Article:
[2] Unless otherwise attributed, all the direct quotes, and many of the facts in this article come from Kester Aspden (2008) The Hounding of David Oluwale, London: Vintage.

[3] House of Commons Select Committee on Race and Immigration 1971-2 Report on Police-Immigrant Relations, HC-1, HMSO, cited in Max Farrar (2002) The Struggle for Community Lampeter and New York: Edwin Mellen Press, p. 221. The latter is a very detailed sociological study of black-led social movements in Chapeltown, Leeds, UK, from the 1960s to the 1990s.

[4] Tom Baistow (1956) ‘Colour Bar Britain’, a four part series in the News Chronicle, 8-11 October 1956

[5] Derek Humphry and Gus John (1972) Because They’re Black, Harmondsworth: Pelican Books, p. 151

[6] The Policy and Economic Planning group report was published as W W Daniel (1968) Racial Discrimination in England, Harmondsworth: Penguin Books.

[7] See Dilip Hiro (1973) Black British, White British, Harmondsworth: Pelican Books

[8] Carter, Bob; Harris, Clive; and Joshi, Shirley (1987) The 1951-5 Conservative Government and the Racialisation of Black Immigration, Centre for Research in Ethnic Relations, University of Warwick, Policy Paper No. 11, October 1987. Available at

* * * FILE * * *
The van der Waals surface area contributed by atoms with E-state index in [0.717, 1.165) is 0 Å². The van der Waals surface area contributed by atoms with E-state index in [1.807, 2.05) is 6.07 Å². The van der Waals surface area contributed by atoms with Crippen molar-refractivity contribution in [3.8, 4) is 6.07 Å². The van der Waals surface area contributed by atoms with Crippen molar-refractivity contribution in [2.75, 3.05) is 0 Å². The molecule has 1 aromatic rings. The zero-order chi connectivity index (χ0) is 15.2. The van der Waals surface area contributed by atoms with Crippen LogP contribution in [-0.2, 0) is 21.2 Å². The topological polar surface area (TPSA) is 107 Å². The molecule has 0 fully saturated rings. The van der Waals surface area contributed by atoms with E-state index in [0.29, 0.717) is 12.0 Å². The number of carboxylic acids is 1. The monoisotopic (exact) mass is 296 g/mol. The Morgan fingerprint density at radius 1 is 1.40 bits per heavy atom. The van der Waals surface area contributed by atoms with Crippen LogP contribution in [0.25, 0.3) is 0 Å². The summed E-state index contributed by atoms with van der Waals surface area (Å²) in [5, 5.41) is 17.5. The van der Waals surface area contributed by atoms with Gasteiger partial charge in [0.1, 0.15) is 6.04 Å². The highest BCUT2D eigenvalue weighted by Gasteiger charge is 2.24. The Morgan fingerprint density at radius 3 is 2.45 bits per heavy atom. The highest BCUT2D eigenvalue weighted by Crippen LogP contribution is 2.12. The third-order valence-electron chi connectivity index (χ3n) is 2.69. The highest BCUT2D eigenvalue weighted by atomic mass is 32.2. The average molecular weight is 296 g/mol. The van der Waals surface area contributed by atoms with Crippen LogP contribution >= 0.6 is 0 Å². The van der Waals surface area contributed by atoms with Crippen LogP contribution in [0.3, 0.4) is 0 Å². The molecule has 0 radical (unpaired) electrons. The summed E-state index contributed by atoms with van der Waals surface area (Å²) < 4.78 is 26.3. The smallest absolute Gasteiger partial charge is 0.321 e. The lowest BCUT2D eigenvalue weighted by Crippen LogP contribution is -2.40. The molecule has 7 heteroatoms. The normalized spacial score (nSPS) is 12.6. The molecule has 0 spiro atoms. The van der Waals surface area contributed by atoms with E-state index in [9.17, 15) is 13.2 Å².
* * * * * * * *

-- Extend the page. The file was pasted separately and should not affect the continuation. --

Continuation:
[9] See the chapter on Oluwale titled ‘Northern Lights’ in Caryl Phillips (2007) Foreigners - Three English Lives, London: Harwill Secker.

[10] Max Farrar (2015) ‘Remembering Oluwale: Re-presenting the life and death in Leeds, UK, of a destitute Nigerian’. Available at

[11] ‘Northern Lights’ in Caryl Phillips (2007) Foreigners - Three English Lives, London: Harwill Secker.

[12] DOMA is on the web at and on Facebook and Twitter as RememberOluwale

[13] SJ Bradley (ed.) Remembering Oluwale — An Anthology, Scarborough: Valley Press

[Published in Leeds African Studies Bulletin 78 (Winter 2016/17), pp. 172-185]